Lowland meadows consist of unimproved neutral grassland which contains few higher plant species and a small cover of bushes. They are very herb rich, with a high but variable species richness and grow on well drained mineral soils. They often grade into species rich acid or calcareous grasslands.
Lowland meadow is a very fragmented habitat; there are no large areas of lowland meadow in Northern Ireland. Smaller areas of this specific habitat are found on parts of fields which are difficult to use for agriculture (e.g. on steep slopes). In the past, lowland meadows were mostly used for hay production but nowadays grazing has become more important on these sites. Lowland meadows can also be found in recreational areas, churchyards and roadside verges.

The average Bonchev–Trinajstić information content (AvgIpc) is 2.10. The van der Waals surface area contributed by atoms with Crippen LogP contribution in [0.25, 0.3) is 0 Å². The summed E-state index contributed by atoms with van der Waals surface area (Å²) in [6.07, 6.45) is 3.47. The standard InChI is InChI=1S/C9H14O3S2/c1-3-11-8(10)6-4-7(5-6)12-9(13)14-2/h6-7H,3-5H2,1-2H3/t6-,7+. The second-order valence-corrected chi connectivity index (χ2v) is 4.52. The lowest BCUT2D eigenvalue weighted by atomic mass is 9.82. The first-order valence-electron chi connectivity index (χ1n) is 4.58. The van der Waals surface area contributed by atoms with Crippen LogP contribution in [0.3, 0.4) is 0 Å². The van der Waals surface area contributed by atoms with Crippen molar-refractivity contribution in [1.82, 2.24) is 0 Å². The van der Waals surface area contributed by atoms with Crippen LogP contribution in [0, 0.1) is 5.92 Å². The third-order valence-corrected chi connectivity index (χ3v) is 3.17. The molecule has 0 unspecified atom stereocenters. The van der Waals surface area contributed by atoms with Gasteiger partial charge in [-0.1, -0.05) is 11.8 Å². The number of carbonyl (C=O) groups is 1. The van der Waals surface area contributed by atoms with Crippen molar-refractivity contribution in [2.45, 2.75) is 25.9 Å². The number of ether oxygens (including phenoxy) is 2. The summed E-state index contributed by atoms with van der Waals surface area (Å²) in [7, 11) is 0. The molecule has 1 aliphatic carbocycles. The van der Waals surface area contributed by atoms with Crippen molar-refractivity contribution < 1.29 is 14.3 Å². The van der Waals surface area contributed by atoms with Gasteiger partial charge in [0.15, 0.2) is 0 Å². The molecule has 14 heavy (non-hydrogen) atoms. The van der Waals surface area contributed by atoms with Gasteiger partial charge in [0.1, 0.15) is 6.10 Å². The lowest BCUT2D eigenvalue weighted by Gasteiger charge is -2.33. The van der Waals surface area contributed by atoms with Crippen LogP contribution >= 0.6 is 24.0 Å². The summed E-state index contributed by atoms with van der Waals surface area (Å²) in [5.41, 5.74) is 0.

Typical for this habitat are different herb species such as Meadow vetchling (Lathyrus pratensis), common Knapweed (Centaurea nigra) or Common Bird's-foot-trefoil (Lotus corniculatus). Lowland meadows contain different types of Fine-leaved grasses (e.g. common bent (Agrostis capillaries), red fescue (Festuca rubra) and a variety of scarce and declining plants such as the butterfly-orchid (Platanathera chlorantha).
Other species found in a lowland meadow habitat will depend on the acid and the humidity of the specific area.
The habitat of lowland meadows are important for different vertebrates and invertebrates for example Skylarks (Alauda arvensis), Corncrake (Crex Crex) or the Irish hare (Lepus timidus hibernicus), which is a Northern Ireland priority species.
The area covered by lowland meadow decreased by twenty percent since 1991. Only a minority of this (13%) is considered to be of high quality. The main reasons for this are: